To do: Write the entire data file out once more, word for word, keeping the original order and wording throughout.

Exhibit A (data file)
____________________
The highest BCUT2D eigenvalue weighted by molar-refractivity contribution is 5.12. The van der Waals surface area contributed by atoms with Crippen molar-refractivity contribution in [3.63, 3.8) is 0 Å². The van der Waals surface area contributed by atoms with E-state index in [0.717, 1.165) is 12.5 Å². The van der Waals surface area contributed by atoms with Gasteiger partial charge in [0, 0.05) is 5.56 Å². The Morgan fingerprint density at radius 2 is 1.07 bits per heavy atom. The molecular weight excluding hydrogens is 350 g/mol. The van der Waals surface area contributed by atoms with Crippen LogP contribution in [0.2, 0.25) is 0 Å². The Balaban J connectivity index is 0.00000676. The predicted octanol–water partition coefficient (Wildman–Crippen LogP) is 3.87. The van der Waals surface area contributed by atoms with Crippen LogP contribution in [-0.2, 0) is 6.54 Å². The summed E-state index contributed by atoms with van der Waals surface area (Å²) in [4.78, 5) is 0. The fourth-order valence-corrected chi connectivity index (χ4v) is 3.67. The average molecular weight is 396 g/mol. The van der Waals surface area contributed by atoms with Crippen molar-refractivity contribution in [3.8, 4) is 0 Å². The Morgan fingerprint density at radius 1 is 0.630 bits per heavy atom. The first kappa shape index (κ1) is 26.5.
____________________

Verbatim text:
The highest BCUT2D eigenvalue weighted by molar-refractivity contribution is 5.12. The van der Waals surface area contributed by atoms with Crippen molar-refractivity contribution in [3.63, 3.8) is 0 Å². The van der Waals surface area contributed by atoms with E-state index in [0.717, 1.165) is 12.5 Å². The van der Waals surface area contributed by atoms with Gasteiger partial charge in [0, 0.05) is 5.56 Å². The Morgan fingerprint density at radius 2 is 1.07 bits per heavy atom. The molecular weight excluding hydrogens is 350 g/mol. The van der Waals surface area contributed by atoms with Crippen LogP contribution in [0.2, 0.25) is 0 Å². The Balaban J connectivity index is 0.00000676. The predicted octanol–water partition coefficient (Wildman–Crippen LogP) is 3.87. The van der Waals surface area contributed by atoms with Crippen LogP contribution in [-0.2, 0) is 6.54 Å². The summed E-state index contributed by atoms with van der Waals surface area (Å²) in [4.78, 5) is 0. The fourth-order valence-corrected chi connectivity index (χ4v) is 3.67. The average molecular weight is 396 g/mol. The van der Waals surface area contributed by atoms with Crippen molar-refractivity contribution in [3.8, 4) is 0 Å². The Morgan fingerprint density at radius 1 is 0.630 bits per heavy atom. The first kappa shape index (κ1) is 26.5.